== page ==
Science fiction that shaped the Revolution

Daniel Antonio Villar looks at the impact of Red Star, by Alexander Bognadov

If you had been in Petrograd in 1917, during the first few months of ferment after the Tsar had been expelled and before the new regime had entrenched itself, you would have had the pleasure to encounter scores or brilliant and original theoreticians.

However, none would have been quit as interesting as Alexander Bogdanov. Bogdanov was a polymath – as a philosophy, physician, politician, and novelist he had gained note. But it was as a novelist that he most aided the Russian Revolution. In his 1908 work of science fiction, Red Star, Bogdanov gave one of the clearest vision of the scientific socialist society which was envisaged by most of the Russian intellectual class during the Russian Revolution.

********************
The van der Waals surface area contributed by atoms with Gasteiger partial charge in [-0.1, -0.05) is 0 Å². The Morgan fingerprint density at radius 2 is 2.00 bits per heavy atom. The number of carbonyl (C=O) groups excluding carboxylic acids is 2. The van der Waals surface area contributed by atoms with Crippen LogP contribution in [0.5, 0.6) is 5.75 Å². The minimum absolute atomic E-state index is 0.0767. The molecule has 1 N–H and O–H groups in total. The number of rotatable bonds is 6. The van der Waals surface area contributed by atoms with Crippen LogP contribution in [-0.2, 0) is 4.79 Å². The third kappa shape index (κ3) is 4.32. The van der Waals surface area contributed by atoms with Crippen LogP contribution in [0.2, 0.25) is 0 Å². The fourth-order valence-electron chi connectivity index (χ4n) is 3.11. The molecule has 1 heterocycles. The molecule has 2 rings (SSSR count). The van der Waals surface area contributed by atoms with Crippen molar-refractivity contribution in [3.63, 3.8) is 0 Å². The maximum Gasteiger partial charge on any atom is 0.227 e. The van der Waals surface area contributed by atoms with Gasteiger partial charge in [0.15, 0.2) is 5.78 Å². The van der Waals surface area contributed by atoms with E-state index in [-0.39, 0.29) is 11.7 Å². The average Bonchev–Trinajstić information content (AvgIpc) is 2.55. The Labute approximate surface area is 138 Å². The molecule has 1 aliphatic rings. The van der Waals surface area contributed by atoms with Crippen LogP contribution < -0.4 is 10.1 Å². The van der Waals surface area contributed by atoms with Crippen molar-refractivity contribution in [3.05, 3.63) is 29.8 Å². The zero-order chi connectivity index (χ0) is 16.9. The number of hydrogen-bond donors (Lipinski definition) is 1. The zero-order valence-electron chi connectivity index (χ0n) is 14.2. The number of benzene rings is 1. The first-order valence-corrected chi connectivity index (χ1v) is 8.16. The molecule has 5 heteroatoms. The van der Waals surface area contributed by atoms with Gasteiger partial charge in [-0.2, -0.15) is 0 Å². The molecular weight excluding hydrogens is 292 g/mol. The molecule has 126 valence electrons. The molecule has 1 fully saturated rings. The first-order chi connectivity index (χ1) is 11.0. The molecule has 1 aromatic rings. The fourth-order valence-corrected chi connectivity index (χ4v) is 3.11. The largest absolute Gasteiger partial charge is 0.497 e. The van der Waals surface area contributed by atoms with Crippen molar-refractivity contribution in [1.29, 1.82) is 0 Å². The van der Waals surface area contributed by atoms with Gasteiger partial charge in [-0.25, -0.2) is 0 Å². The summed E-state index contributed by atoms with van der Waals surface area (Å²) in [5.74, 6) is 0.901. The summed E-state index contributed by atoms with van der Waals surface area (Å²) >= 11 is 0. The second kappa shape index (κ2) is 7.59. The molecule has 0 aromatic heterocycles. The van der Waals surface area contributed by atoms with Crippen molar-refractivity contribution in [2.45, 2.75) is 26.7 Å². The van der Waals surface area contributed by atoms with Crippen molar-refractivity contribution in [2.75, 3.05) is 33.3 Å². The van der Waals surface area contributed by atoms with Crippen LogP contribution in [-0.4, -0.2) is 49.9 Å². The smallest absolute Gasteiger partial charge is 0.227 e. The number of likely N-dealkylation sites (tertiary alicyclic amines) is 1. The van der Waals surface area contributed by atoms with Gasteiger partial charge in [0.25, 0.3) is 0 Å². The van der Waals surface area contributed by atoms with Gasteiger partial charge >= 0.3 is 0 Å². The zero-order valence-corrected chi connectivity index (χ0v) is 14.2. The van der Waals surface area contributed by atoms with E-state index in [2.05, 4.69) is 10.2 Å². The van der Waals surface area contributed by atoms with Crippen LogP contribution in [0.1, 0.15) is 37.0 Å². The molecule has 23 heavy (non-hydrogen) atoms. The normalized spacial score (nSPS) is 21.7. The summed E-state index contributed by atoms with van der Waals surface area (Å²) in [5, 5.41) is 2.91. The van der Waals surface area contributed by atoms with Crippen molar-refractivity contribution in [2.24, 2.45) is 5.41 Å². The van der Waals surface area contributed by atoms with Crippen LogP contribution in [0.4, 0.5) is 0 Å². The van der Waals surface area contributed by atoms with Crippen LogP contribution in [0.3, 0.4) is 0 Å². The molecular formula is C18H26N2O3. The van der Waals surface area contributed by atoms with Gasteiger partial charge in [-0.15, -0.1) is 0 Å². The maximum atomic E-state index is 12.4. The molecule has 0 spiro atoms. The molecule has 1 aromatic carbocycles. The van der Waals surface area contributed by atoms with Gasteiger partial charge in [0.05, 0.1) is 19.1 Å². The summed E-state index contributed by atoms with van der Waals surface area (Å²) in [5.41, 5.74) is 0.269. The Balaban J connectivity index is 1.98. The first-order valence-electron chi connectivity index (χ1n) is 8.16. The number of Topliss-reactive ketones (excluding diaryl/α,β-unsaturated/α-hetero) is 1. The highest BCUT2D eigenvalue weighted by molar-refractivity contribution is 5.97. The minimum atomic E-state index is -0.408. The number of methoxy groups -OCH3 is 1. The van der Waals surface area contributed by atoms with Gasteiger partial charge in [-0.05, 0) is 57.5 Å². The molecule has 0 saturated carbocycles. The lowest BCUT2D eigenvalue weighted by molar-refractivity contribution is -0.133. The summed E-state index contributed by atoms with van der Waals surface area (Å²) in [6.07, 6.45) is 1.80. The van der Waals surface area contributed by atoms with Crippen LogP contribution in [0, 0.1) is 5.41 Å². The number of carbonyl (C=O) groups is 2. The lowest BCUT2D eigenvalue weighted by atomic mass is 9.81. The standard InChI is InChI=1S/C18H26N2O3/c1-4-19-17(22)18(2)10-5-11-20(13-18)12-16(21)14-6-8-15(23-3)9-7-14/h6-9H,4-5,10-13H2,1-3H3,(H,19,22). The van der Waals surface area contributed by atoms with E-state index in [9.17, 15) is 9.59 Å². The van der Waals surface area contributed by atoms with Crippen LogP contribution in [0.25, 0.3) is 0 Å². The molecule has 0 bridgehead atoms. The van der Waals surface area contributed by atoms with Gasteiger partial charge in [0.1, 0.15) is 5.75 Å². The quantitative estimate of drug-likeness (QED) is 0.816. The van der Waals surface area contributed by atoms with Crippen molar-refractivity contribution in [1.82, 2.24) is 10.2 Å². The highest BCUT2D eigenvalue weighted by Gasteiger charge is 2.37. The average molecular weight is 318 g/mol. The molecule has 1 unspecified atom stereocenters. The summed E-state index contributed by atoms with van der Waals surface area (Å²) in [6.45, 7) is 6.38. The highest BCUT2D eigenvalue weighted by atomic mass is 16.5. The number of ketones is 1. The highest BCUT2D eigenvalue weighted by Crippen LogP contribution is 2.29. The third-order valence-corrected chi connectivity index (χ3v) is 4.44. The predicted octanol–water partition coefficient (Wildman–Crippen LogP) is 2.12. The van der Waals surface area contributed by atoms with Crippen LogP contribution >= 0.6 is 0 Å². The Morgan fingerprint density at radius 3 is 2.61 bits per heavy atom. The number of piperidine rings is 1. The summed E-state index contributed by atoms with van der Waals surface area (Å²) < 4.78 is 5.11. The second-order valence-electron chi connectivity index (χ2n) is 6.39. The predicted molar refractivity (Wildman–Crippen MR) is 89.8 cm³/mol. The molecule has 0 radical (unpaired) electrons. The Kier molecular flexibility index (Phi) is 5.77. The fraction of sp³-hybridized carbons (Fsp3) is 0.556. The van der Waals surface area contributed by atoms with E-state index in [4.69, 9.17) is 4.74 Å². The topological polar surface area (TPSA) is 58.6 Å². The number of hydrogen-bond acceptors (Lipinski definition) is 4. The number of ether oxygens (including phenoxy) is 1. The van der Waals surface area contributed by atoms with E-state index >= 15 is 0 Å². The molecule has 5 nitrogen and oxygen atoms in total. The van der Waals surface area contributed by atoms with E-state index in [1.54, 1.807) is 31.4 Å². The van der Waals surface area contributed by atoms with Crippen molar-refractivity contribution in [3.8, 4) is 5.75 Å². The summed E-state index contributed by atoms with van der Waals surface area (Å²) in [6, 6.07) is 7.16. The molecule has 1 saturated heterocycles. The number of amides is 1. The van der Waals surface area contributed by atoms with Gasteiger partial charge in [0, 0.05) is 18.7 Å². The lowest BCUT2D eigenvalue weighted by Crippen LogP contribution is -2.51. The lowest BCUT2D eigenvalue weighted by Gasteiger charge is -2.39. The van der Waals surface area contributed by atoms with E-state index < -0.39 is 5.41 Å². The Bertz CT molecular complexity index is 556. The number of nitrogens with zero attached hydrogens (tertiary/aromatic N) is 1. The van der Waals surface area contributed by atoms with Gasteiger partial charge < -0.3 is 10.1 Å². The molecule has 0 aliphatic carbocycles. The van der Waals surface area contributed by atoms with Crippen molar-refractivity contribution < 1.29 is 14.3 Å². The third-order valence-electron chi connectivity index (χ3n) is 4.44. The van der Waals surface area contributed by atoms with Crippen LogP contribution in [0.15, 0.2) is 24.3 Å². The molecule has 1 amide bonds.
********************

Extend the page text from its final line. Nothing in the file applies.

The story revolves around a mathematician, Leonid, who travels to Mars and discovers how socialism, brought about by technology, has created a utopia. By the end of the novel Leonid returns to earth, and seeing that utopia is possible, enters the revolutionary fray with new vigor.

Bogdanov is often forgotten today, but a century ago he was a close friend of Trotsky and involved in most of the revolutionary movements, in arts, sciences, and politics, which were in the air at the time.

Many Russian scientists and intellectuals were introduced to socialism via Red Star, and although he is little remembered today, the influence of his technologically driven space communistic ideology survives in things as varied as Star Trek and the technology of Richard Stallman.